Java produces applets (browser-run programs), which facilitate graphical user interface (GUI) and object interaction by Internet users. Prior to Java applets, Web pages were typically static and non-interactive. Java applets have diminished in popularity with the release of competing products, such as Adobe Flash and Microsoft Silverlight.
Java applets run in a Web browser with Java Virtual Machine (JVM), which translates Java bytecode into native processor instructions and allows indirect OS or platform program execution. JVM provides the majority of components needed to run bytecode, which is usually smaller than executable programs written through other programming languages. Bytecode cannot run if a system lacks required JVM.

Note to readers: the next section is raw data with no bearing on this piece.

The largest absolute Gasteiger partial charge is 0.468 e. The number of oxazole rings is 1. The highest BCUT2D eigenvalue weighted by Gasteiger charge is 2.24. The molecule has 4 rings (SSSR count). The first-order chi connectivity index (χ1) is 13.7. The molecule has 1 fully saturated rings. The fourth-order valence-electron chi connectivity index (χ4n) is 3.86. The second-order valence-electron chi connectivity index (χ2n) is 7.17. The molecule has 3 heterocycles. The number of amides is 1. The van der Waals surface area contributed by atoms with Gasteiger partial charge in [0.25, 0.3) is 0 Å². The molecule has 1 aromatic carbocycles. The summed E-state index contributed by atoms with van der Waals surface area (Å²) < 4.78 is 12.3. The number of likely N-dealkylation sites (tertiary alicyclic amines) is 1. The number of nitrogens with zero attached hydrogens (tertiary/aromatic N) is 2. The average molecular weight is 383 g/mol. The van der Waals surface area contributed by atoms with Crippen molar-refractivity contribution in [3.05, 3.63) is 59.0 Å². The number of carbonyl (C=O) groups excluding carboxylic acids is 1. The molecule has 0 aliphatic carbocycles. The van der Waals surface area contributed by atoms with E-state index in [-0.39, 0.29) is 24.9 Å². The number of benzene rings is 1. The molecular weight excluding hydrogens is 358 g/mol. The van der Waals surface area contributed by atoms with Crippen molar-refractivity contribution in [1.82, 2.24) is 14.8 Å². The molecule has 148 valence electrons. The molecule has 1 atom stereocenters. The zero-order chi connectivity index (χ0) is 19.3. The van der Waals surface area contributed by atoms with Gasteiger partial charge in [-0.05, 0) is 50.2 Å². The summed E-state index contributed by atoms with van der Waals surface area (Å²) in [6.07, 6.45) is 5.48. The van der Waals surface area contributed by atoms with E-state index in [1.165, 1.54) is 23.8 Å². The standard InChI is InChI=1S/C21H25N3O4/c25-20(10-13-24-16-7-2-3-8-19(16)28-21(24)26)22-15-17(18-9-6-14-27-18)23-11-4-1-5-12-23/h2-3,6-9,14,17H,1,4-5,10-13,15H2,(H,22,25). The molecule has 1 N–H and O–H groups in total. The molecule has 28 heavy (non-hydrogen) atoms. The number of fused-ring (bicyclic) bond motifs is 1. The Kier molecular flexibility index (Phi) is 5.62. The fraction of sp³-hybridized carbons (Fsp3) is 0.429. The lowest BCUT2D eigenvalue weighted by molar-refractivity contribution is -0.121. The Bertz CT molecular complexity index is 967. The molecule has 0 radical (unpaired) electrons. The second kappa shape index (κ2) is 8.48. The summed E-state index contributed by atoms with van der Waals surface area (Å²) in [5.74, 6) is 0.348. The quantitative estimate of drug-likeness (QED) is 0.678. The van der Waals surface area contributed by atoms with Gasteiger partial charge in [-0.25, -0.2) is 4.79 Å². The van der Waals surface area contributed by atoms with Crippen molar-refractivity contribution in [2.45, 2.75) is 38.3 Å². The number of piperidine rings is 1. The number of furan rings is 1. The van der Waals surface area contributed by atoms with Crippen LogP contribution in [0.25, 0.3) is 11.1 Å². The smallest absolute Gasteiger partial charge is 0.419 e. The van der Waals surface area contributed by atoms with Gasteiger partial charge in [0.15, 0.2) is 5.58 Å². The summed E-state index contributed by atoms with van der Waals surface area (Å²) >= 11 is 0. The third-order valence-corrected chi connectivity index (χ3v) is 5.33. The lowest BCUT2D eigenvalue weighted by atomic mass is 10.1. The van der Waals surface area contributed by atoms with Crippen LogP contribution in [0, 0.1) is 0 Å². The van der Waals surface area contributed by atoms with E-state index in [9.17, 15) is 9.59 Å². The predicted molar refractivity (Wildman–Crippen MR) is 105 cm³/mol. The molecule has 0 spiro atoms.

Java ME is made up of two sets of libraries, which are known as the connected limited device configuration (CLDC) and the connected device configuration (CDC). The CLDC is designed for significantly constrained devices characterized by low processing power, storage space, RAM and graphics capabilities. Devices that are best suited for the CLDC can have a CPU clock speed of as low as 16 MHz, a ROM size as small as 180 KB, RAM as small as 192 KB and zero graphics. CDC devices can be more powerful. Examples of such devices include smartphones, pocket PCs and PDAs.
Java ME applications are most often associated with tiny applications called MIDlets, which are just one group of applications written using Java ME. MIDlets, however, are actually applications written using the mobile information device profile, which sits on top of the CLDC.
An applet is a small Internet-based program written in Java, a programming language for the Web, which can be downloaded by any computer. The applet is also able to run in HTML. The applet is usually embedded in an HTML page on a Web site and can be executed from within a browser.